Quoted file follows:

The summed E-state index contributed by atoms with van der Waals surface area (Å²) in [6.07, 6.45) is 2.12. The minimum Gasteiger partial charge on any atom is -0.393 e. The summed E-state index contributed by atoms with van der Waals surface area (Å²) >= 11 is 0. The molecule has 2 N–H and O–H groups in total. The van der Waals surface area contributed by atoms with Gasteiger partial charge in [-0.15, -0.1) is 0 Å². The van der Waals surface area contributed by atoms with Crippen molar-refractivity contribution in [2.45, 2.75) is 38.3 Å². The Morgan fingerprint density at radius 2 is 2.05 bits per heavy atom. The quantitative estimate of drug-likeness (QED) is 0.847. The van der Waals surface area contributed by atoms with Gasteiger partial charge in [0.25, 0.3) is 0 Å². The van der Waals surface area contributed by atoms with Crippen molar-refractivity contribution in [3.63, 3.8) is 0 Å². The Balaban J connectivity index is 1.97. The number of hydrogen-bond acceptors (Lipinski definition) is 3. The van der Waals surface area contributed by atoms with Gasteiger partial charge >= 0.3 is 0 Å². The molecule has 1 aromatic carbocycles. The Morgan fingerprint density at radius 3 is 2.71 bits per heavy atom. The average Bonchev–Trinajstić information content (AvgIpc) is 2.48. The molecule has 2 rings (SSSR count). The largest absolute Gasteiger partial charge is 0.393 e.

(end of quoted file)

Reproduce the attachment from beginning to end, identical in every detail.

The summed E-state index contributed by atoms with van der Waals surface area (Å²) in [6.07, 6.45) is 2.12. The minimum Gasteiger partial charge on any atom is -0.393 e. The summed E-state index contributed by atoms with van der Waals surface area (Å²) >= 11 is 0. The molecule has 2 N–H and O–H groups in total. The van der Waals surface area contributed by atoms with Gasteiger partial charge in [-0.15, -0.1) is 0 Å². The van der Waals surface area contributed by atoms with Crippen molar-refractivity contribution in [2.45, 2.75) is 38.3 Å². The Morgan fingerprint density at radius 2 is 2.05 bits per heavy atom. The quantitative estimate of drug-likeness (QED) is 0.847. The van der Waals surface area contributed by atoms with Gasteiger partial charge in [0.25, 0.3) is 0 Å². The van der Waals surface area contributed by atoms with Crippen molar-refractivity contribution in [3.63, 3.8) is 0 Å². The Balaban J connectivity index is 1.97. The number of hydrogen-bond acceptors (Lipinski definition) is 3. The van der Waals surface area contributed by atoms with Gasteiger partial charge >= 0.3 is 0 Å². The molecule has 1 aromatic carbocycles. The Morgan fingerprint density at radius 3 is 2.71 bits per heavy atom. The average Bonchev–Trinajstić information content (AvgIpc) is 2.48. The molecule has 2 rings (SSSR count). The largest absolute Gasteiger partial charge is 0.393 e.